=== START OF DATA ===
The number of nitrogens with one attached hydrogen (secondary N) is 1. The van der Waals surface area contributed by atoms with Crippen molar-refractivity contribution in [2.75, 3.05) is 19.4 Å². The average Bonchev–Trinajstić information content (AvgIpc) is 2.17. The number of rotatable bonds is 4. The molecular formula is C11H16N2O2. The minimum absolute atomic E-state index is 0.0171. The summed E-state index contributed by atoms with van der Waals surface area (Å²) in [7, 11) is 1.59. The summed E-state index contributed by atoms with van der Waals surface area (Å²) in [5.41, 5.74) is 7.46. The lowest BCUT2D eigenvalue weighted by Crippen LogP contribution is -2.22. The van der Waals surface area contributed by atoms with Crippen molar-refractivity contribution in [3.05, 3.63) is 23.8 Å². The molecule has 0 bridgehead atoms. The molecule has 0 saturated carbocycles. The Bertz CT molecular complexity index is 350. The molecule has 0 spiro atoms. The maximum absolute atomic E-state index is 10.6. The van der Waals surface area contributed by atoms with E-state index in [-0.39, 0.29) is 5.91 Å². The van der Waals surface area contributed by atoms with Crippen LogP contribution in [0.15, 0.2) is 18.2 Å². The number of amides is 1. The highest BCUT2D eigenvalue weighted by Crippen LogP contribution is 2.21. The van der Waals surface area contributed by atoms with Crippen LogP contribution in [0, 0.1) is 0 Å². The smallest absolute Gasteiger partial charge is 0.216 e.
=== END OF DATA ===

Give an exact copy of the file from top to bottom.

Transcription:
The number of nitrogens with one attached hydrogen (secondary N) is 1. The van der Waals surface area contributed by atoms with Crippen molar-refractivity contribution in [2.75, 3.05) is 19.4 Å². The average Bonchev–Trinajstić information content (AvgIpc) is 2.17. The number of rotatable bonds is 4. The molecular formula is C11H16N2O2. The minimum absolute atomic E-state index is 0.0171. The summed E-state index contributed by atoms with van der Waals surface area (Å²) in [7, 11) is 1.59. The summed E-state index contributed by atoms with van der Waals surface area (Å²) in [5.41, 5.74) is 7.46. The lowest BCUT2D eigenvalue weighted by Crippen LogP contribution is -2.22. The van der Waals surface area contributed by atoms with Crippen molar-refractivity contribution in [3.05, 3.63) is 23.8 Å². The molecule has 0 bridgehead atoms. The molecule has 0 saturated carbocycles. The Bertz CT molecular complexity index is 350. The molecule has 0 spiro atoms. The maximum absolute atomic E-state index is 10.6. The van der Waals surface area contributed by atoms with E-state index in [-0.39, 0.29) is 5.91 Å². The van der Waals surface area contributed by atoms with Crippen LogP contribution in [0.15, 0.2) is 18.2 Å². The number of amides is 1. The highest BCUT2D eigenvalue weighted by Crippen LogP contribution is 2.21. The van der Waals surface area contributed by atoms with Crippen LogP contribution in [0, 0.1) is 0 Å². The smallest absolute Gasteiger partial charge is 0.216 e.